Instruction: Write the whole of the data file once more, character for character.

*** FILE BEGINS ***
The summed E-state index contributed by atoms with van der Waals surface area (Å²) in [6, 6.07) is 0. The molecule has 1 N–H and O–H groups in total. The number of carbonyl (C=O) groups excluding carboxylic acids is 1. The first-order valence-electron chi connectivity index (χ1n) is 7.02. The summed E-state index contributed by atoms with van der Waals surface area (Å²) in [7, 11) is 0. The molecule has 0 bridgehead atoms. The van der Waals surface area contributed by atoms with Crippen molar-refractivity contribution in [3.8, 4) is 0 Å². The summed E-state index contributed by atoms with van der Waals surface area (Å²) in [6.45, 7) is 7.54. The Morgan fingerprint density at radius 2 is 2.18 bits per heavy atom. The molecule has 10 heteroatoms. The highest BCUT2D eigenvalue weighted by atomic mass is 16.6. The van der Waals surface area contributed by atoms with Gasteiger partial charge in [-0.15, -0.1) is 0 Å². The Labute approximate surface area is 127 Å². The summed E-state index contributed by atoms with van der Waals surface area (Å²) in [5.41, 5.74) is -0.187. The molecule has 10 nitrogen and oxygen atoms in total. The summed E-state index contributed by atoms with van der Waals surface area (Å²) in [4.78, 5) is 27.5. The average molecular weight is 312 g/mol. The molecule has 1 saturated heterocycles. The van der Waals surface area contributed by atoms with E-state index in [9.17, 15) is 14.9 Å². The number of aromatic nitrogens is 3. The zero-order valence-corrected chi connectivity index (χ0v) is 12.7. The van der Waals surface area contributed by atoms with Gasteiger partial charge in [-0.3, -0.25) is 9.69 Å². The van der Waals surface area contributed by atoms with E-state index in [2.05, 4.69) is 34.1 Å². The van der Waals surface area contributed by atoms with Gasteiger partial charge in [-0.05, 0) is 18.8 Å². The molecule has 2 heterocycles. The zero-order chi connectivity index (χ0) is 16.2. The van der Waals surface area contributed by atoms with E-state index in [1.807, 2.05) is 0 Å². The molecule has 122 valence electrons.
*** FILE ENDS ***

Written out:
The summed E-state index contributed by atoms with van der Waals surface area (Å²) in [6, 6.07) is 0. The molecule has 1 N–H and O–H groups in total. The number of carbonyl (C=O) groups excluding carboxylic acids is 1. The first-order valence-electron chi connectivity index (χ1n) is 7.02. The summed E-state index contributed by atoms with van der Waals surface area (Å²) in [7, 11) is 0. The molecule has 0 bridgehead atoms. The van der Waals surface area contributed by atoms with Crippen molar-refractivity contribution in [3.8, 4) is 0 Å². The summed E-state index contributed by atoms with van der Waals surface area (Å²) in [6.45, 7) is 7.54. The Morgan fingerprint density at radius 2 is 2.18 bits per heavy atom. The molecule has 10 heteroatoms. The highest BCUT2D eigenvalue weighted by atomic mass is 16.6. The van der Waals surface area contributed by atoms with Gasteiger partial charge in [-0.15, -0.1) is 0 Å². The Labute approximate surface area is 127 Å². The summed E-state index contributed by atoms with van der Waals surface area (Å²) in [5.41, 5.74) is -0.187. The molecule has 10 nitrogen and oxygen atoms in total. The summed E-state index contributed by atoms with van der Waals surface area (Å²) in [4.78, 5) is 27.5. The average molecular weight is 312 g/mol. The molecule has 1 saturated heterocycles. The van der Waals surface area contributed by atoms with E-state index in [9.17, 15) is 14.9 Å². The number of aromatic nitrogens is 3. The zero-order valence-corrected chi connectivity index (χ0v) is 12.7. The van der Waals surface area contributed by atoms with Gasteiger partial charge in [-0.3, -0.25) is 9.69 Å². The van der Waals surface area contributed by atoms with E-state index in [2.05, 4.69) is 34.1 Å². The van der Waals surface area contributed by atoms with Gasteiger partial charge in [-0.05, 0) is 18.8 Å². The molecule has 2 heterocycles. The zero-order chi connectivity index (χ0) is 16.2. The van der Waals surface area contributed by atoms with E-state index in [1.807, 2.05) is 0 Å². The molecule has 122 valence electrons.